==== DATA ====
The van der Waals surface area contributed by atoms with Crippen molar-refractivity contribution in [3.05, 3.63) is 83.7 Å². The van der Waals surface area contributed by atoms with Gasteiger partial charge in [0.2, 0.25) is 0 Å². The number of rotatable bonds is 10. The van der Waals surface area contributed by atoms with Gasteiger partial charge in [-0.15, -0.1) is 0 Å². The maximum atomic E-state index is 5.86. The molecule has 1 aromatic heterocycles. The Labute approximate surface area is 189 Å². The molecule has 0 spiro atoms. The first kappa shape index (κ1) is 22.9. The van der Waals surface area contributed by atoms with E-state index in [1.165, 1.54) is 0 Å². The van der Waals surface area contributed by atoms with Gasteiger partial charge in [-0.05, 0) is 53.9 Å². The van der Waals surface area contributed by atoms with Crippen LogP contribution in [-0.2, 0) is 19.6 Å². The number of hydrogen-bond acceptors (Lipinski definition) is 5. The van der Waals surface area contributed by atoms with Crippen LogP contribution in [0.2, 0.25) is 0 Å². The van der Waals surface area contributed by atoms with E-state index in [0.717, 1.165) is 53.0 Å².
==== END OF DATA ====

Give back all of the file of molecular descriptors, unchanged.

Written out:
The van der Waals surface area contributed by atoms with Crippen molar-refractivity contribution in [3.05, 3.63) is 83.7 Å². The van der Waals surface area contributed by atoms with Gasteiger partial charge in [0.2, 0.25) is 0 Å². The number of rotatable bonds is 10. The van der Waals surface area contributed by atoms with Gasteiger partial charge in [-0.15, -0.1) is 0 Å². The maximum atomic E-state index is 5.86. The molecule has 1 aromatic heterocycles. The Labute approximate surface area is 189 Å². The molecule has 0 spiro atoms. The first kappa shape index (κ1) is 22.9. The van der Waals surface area contributed by atoms with E-state index in [1.165, 1.54) is 0 Å². The van der Waals surface area contributed by atoms with Gasteiger partial charge in [-0.05, 0) is 53.9 Å². The van der Waals surface area contributed by atoms with Crippen LogP contribution in [-0.2, 0) is 19.6 Å². The number of hydrogen-bond acceptors (Lipinski definition) is 5. The van der Waals surface area contributed by atoms with Crippen LogP contribution in [0.2, 0.25) is 0 Å². The van der Waals surface area contributed by atoms with E-state index in [0.717, 1.165) is 53.0 Å².